An NGO, Women for Women International (WFWI) says it has trained over 5,200 grassroots women on promoting girl-child and ending violence against women and girls in communities.
The Country Director, WFWI, Ms Bukola Onyishi, said this in Abuja on the sideline of a one-day strategic meeting to develop action plan on priority actions for its Change Agents.
The News Agency of Nigeria (NAN) reports that the meeting was held in collaboration with Women’s Rights Advancement and Protection Alternative (WRAPA).
Onyishi said the grassroots women, also known as Change Agents were trained in batches for 12 months.
She said that the women were trained under the organisation’s five years project with the support from Netherlands government, under the Funding Leadership and Opportunity for Women.
She said that they were trained to identify problems in their communities, sensitise the people, engage with decision makers as well as power holders in bringing a change and ensure implementation of gender responsive laws and policies.
“These they have done and they put plans into action. At the community level, they have issues like rape in communities, inheritance problems, education for the girl child and others.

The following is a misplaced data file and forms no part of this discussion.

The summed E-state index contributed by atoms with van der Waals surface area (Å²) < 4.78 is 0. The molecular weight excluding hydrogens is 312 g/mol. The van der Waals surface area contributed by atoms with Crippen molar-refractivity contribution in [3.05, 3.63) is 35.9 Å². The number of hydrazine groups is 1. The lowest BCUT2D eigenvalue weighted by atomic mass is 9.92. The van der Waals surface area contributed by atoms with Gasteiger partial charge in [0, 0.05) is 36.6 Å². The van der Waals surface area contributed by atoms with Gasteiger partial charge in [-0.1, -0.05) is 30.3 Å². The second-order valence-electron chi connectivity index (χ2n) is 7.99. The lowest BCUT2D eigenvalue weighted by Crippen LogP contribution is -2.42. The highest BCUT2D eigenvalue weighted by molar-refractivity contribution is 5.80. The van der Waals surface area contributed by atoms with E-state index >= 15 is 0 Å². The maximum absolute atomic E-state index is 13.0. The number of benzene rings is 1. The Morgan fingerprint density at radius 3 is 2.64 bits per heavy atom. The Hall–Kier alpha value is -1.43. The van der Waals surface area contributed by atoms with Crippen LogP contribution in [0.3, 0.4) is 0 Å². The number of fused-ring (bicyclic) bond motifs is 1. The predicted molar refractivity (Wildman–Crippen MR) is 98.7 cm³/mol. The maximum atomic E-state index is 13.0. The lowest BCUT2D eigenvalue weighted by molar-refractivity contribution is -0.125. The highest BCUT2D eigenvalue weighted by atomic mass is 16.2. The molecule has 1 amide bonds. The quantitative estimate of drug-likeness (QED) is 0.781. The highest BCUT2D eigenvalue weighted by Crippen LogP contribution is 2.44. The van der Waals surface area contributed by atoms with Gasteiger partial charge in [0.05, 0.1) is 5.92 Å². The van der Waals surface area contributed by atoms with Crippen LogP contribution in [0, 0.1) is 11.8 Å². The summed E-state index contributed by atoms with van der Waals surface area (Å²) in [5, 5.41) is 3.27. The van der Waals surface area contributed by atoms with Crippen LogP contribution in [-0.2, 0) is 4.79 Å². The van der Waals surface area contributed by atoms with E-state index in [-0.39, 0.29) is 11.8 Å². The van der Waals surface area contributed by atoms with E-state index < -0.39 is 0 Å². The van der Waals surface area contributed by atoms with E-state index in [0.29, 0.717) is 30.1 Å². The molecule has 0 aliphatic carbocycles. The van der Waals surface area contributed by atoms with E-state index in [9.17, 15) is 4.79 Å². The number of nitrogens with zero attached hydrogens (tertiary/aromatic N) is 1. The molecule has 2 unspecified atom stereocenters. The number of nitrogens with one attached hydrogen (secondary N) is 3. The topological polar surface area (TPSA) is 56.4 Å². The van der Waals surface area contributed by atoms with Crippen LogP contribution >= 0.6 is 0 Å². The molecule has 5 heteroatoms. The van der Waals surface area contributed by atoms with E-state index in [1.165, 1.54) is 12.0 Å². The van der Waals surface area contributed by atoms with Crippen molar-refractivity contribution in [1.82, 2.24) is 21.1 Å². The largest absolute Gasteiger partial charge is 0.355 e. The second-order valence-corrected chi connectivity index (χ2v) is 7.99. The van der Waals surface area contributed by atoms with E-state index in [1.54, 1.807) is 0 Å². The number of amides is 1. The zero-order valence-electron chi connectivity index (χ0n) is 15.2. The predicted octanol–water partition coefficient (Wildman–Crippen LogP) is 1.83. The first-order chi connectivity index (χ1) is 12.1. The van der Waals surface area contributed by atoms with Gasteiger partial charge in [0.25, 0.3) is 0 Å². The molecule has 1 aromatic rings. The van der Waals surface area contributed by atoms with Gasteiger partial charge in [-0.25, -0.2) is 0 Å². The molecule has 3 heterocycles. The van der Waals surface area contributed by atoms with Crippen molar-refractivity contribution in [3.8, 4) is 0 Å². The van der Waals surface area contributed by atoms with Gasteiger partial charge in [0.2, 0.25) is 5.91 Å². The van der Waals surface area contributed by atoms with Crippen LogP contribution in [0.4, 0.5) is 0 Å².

“It is important that their voices were heard or amplified at both the state and national levels, and engaged with their legislators for people to know their pain at the grassroots level,” she said.
Onyishi, said though the project would end in 2020, the women were expected to sustain it by continuing to amplify their voices on issues affecting women and girls in their communities so as to bring an end to negative vices.
She appealed to relevant stakeholders to support the women to be able to continue with the projects in order to be able to bring about positive and impactful changes in the communities.
Also speaking, the Director, Programme and Administration, WRAPA, Anita Ari, stressed the need for the change agents to sustain their advocacy programmes to promote girl-child education, women empowerment and ending violence at the grassroots level.
“The action plan is one of the sustainability plan because if they have it, they will be able to use it to get funding to continue to do the work they are doing because WFWI that had been supporting them will not be there forever.
“Also, we plan for them to have a registered entities that are legally opearing because there is an implication for establishment that are not legally registered not to live up to their obligations, especially when they get funding from philanthropists,” she said.
Ms Tamwakat Hassan, a participant and a Change Agent, from Plateau state said the impact of the training had reduced prevalence of violence against women and girls, land inheritance issues as well as promoted girl-child education at the grassroots.
Hassan, therefore, appealed to the government to fully implement the Violence Against People (Prohibition) Act (2015), Child Rights Acts and other policies that would protect the women and children and ensure offenders were prosecuted. (NAN)